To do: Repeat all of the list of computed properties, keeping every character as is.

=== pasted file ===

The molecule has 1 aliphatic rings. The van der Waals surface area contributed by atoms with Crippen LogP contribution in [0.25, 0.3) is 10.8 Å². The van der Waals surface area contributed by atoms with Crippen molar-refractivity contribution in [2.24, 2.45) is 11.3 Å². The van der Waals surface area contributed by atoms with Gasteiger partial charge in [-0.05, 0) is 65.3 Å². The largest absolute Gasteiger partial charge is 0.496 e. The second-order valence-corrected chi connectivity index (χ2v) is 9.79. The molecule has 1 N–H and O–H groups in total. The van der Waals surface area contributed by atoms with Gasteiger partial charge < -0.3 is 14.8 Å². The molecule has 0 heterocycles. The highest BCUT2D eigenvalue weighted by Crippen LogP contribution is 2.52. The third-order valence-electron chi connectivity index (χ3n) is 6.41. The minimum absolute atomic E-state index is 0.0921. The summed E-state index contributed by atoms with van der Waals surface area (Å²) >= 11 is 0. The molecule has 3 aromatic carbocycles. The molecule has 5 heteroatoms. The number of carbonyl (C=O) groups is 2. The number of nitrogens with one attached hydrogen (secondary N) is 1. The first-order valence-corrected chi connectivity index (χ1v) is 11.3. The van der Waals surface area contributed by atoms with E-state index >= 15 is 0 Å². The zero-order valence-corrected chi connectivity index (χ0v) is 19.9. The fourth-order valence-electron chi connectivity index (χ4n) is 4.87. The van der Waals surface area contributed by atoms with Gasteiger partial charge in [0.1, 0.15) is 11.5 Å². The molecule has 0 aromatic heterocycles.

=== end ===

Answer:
The molecule has 1 aliphatic rings. The van der Waals surface area contributed by atoms with Crippen LogP contribution in [0.25, 0.3) is 10.8 Å². The van der Waals surface area contributed by atoms with Crippen molar-refractivity contribution in [2.24, 2.45) is 11.3 Å². The van der Waals surface area contributed by atoms with Gasteiger partial charge in [-0.05, 0) is 65.3 Å². The largest absolute Gasteiger partial charge is 0.496 e. The second-order valence-corrected chi connectivity index (χ2v) is 9.79. The molecule has 1 N–H and O–H groups in total. The van der Waals surface area contributed by atoms with Gasteiger partial charge < -0.3 is 14.8 Å². The molecule has 0 heterocycles. The highest BCUT2D eigenvalue weighted by Crippen LogP contribution is 2.52. The third-order valence-electron chi connectivity index (χ3n) is 6.41. The minimum absolute atomic E-state index is 0.0921. The summed E-state index contributed by atoms with van der Waals surface area (Å²) >= 11 is 0. The molecule has 3 aromatic carbocycles. The molecule has 5 heteroatoms. The number of carbonyl (C=O) groups is 2. The number of nitrogens with one attached hydrogen (secondary N) is 1. The first-order valence-corrected chi connectivity index (χ1v) is 11.3. The van der Waals surface area contributed by atoms with E-state index >= 15 is 0 Å². The zero-order valence-corrected chi connectivity index (χ0v) is 19.9. The fourth-order valence-electron chi connectivity index (χ4n) is 4.87. The van der Waals surface area contributed by atoms with Gasteiger partial charge in [0.1, 0.15) is 11.5 Å². The molecule has 0 aromatic heterocycles.